Forestry Commission Warns Ramsar Site Encroachers
The Forestry Commission has warned the chiefs and people who are selling land at the Sakumo Ramsar Site to stop the practice or face the wrath of the Commission.
Mr Kwadwo Owusu Afriyie, the Chief Executive of the Commission, said the Commission had not authorised any chief or anybody to sell the land or approved the putting up of buildings within the Ramsar site.
He said the Commission would, therefore, demolish all uncompleted structures on the site except those in the demarcated zones to save the site from destruction.
Mr Afriyie was speaking at a stakeholders meeting, which was attended by the Paramount Chief of the Nungua Traditional Area, other chiefs in the surrounding communities and the Member of Parliament for Tema West Constituency, to find a lasting solution to the encroachment on the site.
'Of the five coastal Ramsar Sites, it is only the Sakumo Ramsar Site that is owned by the Government of Ghana. The land in the rest of the four areas are owned by the chiefs and the people of the respective traditional jurisdictions.
'So people look at what is happening at the other sites where the ownership of the land is in the hands of the chiefs and they think the same applies to the Sakumo Ramsar Site,' he said.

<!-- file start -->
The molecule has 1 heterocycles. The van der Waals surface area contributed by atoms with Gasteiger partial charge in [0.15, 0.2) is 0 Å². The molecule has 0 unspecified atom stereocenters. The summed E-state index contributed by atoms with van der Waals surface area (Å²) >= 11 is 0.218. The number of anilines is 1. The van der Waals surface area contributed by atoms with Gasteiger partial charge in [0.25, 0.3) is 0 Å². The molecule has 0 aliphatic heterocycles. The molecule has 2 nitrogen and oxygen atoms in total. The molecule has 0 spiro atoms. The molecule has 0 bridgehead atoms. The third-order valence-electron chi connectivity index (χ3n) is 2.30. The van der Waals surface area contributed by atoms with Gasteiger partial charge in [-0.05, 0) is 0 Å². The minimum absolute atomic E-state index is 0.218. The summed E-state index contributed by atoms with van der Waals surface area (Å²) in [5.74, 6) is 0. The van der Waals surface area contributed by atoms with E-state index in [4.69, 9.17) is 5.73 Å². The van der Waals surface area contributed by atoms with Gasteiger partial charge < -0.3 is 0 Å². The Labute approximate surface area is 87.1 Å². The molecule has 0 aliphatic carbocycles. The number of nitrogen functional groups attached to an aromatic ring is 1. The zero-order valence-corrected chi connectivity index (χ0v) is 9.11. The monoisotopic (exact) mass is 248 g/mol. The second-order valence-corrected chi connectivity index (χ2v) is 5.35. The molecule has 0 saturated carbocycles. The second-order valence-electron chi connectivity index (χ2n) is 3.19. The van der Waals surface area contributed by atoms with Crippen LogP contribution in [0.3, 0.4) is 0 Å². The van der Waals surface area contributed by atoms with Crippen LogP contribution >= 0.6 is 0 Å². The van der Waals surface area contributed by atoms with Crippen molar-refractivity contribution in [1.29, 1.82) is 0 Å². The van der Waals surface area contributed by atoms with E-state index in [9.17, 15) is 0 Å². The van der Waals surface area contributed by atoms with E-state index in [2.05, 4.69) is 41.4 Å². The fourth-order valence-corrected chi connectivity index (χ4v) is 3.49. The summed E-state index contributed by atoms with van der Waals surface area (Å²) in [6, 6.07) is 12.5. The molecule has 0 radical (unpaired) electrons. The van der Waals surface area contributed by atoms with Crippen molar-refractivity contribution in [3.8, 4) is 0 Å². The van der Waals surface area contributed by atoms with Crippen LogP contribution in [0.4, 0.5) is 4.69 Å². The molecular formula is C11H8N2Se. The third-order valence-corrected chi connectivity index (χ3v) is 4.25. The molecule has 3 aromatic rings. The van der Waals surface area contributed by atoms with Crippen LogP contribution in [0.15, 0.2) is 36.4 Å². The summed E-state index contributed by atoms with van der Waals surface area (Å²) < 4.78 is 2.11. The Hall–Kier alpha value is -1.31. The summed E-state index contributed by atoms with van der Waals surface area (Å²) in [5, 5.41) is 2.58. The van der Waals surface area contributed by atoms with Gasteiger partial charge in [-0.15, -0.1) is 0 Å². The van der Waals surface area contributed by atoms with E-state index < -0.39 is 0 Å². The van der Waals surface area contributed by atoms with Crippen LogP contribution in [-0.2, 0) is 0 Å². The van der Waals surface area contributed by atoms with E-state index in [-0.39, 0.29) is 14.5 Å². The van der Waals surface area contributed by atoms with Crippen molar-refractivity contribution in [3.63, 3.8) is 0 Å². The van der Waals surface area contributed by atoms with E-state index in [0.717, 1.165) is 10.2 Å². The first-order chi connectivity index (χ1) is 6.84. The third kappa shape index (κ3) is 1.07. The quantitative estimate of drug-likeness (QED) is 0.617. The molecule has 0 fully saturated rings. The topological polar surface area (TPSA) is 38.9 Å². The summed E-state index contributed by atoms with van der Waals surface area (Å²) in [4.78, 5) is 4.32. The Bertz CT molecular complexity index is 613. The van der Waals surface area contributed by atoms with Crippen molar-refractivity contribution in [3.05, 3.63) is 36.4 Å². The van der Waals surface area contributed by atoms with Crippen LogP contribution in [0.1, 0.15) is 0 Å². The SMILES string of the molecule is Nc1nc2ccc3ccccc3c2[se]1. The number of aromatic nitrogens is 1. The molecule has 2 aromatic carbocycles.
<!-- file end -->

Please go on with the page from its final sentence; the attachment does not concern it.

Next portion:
Mr Afriyie urged the public to check out the ownership of the land with the Lands Commission or the Forestry Commission before making a purchase to avoid seeing their investments go to waste.
'We called on all chiefs in the area to help the Forestry Commission save the Ramsar Site but not perpetrate illegal activities themselves. It came to light that a chief had wanted to build his palace within the Ramsar Site, which is totally unacceptable,' he said.
Some chiefs also use land guards to prevent staff of the Forestry Commission from doing their work of protecting the Ramsar Site, he said.
Mr Afriyie also called upon the Police to assist the Forestry Commission to curtail the activities of land guards and support the protection of Staff of the Forestry Commission to do their work effectively without interference from armed land guards.
He said there were plans to develop income generation opportunities such as 'ecotourism that had the potential to preserve the ecological functions of the Lagoon by dredging to remove the silt, reconnect the sea to the Lagoon so that the fishermen could enhance their livelihoods, and develop water sports as well as create other job opportunities for the teeming unemployed youth.
The Sakumo Ramsar Site was established alongside four other coastal Ramsar Sites in 1992. The Convention on Wetlands of International Importance is an inter-governmental treaty intended to promote the wise use and conservation of wetlands through local, regional and national actions and international cooperation.
Ghana signed unto the Treaty in 1971, in Ramsar in Iran.
The Sakumo Ramsar Site, is one of the most important coastal wetlands that used to receive about 32,500 Migratory Birds in Ghana, made up of 66 different types coming from Europe and Asia.
The wetland also receives most of the waste water from the Tema Township and treats it before releasing it into the sea.